Imagine a bottle 85% filled with water and the rest is just air, and the cap is closed. Here are now my questions.

Since the cap is closed completely, the air bubble is formed. Is that air bubble compressed? In other words, since air has the least force of attraction between its molecules, they are more free than the molecules of water. Now since water is creating a pressure against the air bubble, does it mean that the molecules in the bubble are now closely packed than usual?

Is it possible for the air bubble, if compressed a lot, to mix with water?

If the air bubble is able to hold itself even in water, why do we say that air has lesser force of attraction that water?

  • $\begingroup$ Please explain what you mean when you say : "the air bubble is formed" ! Which air bubble ? How and why is it formed ? What do you mean when you say that" the molecules in the bubble are closely packed" ? In a gas the molecules are not packed at all ... Explain ! $\endgroup$ – Maurice Mar 12 at 10:21
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    $\begingroup$ If you compress it, then it will be compressed, otherwise no. $\endgroup$ – Ivan Neretin Mar 12 at 11:38

Assuming that by air bubble you're referring to the pocket of air now sealed in the bottle above the water surface: Immediately after sealing the bottle, the air pocket is not at all compressed: it's at the same pressure as the surrounding environment (the air outside the bottle).

However, because you have a closed container, some water will evaporate, until an equilibrium is reached between the water vapor in the air pocket and the water in the liquid phase. This occurs when the chemical potential of the water in the two phases are equal.

Due to that vaporization, the total pressure in the air pocket (which now contains a higher amount of water vapor than the surrounding atmosphere outside the bottle) will be larger than the surroundings. This is a prominent effect when it's hot outside (have you ever left a sealed water bottle in a hot car?).

While this effect is usually small, as gases mix very well, it is non-zero and so yes, the air pocket is slightly compressed due to presence of water vapor.

As for whether the air pocket can mix with water: Assuming our container can tolerate such pressures and we were to externally compress it: liquids are much less compressible than gases, and so the air would (given high enough pressure) condensate, mixing into the liquid phase (but you wouldn't achieve this by hand!)

To address your final point: let's say we invert the bottle, so the air pocket travels as a bubble through the liquid phase to re-emerge at the other end of the bottle. One could ask, "why doesn't the air bubble fragment into little bubbles as it progresses upwards?"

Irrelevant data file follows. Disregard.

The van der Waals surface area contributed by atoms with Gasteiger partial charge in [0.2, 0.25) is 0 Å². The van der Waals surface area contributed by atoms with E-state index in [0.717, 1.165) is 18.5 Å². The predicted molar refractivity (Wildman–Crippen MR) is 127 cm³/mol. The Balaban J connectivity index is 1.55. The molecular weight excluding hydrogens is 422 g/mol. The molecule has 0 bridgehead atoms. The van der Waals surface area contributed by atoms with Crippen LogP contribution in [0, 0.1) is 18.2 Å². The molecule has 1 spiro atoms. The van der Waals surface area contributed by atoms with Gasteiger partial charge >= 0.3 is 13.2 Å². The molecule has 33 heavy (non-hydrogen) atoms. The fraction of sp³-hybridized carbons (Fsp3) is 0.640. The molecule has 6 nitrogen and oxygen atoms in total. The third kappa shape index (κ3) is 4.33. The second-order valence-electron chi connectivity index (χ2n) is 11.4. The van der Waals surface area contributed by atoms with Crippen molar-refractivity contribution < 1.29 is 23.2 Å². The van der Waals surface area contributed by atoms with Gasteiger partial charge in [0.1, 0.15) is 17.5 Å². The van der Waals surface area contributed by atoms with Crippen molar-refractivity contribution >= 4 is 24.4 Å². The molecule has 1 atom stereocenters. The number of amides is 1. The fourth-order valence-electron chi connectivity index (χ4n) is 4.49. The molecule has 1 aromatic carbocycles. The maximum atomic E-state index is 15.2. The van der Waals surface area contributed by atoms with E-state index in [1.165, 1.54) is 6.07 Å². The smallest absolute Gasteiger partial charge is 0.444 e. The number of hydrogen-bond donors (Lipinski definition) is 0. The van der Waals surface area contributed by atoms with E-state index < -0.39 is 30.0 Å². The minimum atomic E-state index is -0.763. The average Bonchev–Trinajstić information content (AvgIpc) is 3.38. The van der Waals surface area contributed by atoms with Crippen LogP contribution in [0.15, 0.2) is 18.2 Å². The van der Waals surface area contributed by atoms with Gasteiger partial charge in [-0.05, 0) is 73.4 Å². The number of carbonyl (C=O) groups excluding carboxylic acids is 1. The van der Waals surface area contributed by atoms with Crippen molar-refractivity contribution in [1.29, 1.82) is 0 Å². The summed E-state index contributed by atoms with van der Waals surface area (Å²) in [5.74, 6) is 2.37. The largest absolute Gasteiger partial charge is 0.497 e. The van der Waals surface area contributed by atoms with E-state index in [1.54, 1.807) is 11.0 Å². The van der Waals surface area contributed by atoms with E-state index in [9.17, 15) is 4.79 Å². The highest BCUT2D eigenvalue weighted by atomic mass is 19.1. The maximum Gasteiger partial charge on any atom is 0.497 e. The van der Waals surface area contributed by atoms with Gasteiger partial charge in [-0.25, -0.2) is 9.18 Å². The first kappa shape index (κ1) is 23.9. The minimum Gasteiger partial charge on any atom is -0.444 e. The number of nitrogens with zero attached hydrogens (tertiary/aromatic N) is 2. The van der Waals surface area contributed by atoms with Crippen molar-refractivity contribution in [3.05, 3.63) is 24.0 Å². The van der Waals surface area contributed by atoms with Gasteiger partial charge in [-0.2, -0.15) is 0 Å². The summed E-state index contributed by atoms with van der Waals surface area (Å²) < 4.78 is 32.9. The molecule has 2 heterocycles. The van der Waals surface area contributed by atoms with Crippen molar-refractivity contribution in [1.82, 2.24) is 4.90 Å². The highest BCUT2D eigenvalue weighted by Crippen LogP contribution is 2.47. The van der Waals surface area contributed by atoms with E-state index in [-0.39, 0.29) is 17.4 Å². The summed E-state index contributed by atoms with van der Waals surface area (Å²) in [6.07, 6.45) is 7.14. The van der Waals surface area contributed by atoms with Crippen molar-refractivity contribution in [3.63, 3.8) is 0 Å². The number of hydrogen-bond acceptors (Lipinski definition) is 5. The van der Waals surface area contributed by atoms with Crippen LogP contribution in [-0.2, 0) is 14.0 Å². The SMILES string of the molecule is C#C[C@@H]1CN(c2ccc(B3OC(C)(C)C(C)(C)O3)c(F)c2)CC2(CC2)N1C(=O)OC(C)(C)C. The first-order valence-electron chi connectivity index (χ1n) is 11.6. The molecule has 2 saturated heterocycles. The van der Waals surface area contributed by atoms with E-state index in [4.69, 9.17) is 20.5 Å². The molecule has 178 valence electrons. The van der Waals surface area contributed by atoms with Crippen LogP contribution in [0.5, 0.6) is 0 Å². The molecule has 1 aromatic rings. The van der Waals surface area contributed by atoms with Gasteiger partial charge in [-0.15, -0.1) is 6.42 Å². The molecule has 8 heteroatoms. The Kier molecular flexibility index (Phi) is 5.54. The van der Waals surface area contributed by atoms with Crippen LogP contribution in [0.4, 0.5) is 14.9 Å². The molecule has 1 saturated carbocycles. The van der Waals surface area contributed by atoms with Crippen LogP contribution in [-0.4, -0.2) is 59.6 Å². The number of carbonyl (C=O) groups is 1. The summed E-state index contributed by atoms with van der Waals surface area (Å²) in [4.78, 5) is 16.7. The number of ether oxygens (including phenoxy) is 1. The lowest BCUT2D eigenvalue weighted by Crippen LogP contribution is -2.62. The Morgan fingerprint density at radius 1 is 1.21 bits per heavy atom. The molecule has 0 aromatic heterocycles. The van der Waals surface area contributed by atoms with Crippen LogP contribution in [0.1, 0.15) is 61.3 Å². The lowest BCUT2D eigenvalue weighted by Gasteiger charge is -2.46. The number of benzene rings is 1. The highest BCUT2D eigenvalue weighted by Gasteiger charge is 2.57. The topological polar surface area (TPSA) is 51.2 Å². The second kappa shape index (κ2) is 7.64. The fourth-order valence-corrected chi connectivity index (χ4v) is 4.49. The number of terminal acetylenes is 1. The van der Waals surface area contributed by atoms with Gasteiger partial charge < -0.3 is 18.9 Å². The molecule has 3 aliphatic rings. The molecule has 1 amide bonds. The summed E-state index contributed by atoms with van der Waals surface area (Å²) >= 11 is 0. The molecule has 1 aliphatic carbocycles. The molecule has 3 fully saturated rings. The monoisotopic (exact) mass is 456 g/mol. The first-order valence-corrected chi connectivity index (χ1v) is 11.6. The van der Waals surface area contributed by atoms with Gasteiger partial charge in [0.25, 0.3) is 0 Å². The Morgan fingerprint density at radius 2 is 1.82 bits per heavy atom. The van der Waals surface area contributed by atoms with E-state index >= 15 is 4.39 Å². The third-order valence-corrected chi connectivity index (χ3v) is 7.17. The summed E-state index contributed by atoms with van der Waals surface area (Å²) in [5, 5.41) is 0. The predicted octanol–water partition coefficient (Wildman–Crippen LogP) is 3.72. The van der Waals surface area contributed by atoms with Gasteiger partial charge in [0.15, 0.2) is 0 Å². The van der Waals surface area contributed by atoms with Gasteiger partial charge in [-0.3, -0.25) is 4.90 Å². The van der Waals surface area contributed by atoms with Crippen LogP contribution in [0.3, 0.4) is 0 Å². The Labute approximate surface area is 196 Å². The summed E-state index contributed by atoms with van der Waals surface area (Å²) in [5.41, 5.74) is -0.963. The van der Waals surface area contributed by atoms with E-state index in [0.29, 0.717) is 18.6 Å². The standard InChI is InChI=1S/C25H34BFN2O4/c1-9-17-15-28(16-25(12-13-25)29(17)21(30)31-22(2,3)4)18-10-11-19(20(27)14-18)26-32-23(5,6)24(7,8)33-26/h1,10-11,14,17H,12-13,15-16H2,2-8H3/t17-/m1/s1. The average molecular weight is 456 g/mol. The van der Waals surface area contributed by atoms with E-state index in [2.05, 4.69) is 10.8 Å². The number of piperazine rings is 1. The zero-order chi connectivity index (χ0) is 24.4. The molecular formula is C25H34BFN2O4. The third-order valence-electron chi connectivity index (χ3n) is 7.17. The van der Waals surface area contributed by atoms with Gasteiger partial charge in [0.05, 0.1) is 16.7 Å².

To be fair, you do see a few bubbles splinter off, but for the most part, the bubble is intact. The air bubble stays largely intact due to the viscosity of water (the intermolecular attractions between water molecules is larger than the entropic benefits of mixing with the air bubble). So, to answer your question, the fact that the air bubble doesn't mix is not due to its intermolecular attraction, but rather it's due to water's intermolecular attraction.

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    $\begingroup$ thanks a lot for the detailed answer. I have another doubt now. Let’s imagine the same bottle with water and the air pocket. Now picture the molecules of air in the pocket (freely enclosed) and the molecules of water in the bottle (closely packet). Now since the air pocket has a defined boundary, I want to know if there is a force acting in between the two different forms of matter (air and water) that holds the air pocket together and does not let it mix with water. Also, the molecules part, what is present in between the molecules of air? $\endgroup$ – Deepalya Jha Mar 13 at 10:31
  • $\begingroup$ Assuming you just closed the bottle in typical surroundings, the initial composition of the air pocket will be identical to the surrounding air (4 parts N2, 1 part O2 by volume, with some water vapor in there too), and then the composition will start to become more humid (more water vapor) as equilibrium is reached between the water in the vapor phase (in the air pocket) and the water in the liquid phase. $\endgroup$ – jezzo Mar 13 at 13:37
  • $\begingroup$ There are quite a few effects acting on the air and water to prevent them from mixing: 1) gravity makes the more dense water “want” to occupy the region of the bottle with the lowest gravitational potential. While the air wants to do this too, it has a much lower density, so the water would push the air bubble out of the way (to the top) to minimize its energy. 2) As for why they don’t just mix: water has an intricate network of hydrogen bonds, giving it viscosity. This means the entropic effect of mixing with the air is overruled by the favorable water-water attraction. $\endgroup$ – jezzo Mar 13 at 13:44
  • $\begingroup$ 3) as for why the air doesn’t mix into the liquid phase so that they both get to occupy the bottom of the bottle: that would leave a very negative pressure at the top of the bottle, which would exert a much larger force on the system than gravity. $\endgroup$ – jezzo Mar 13 at 13:46

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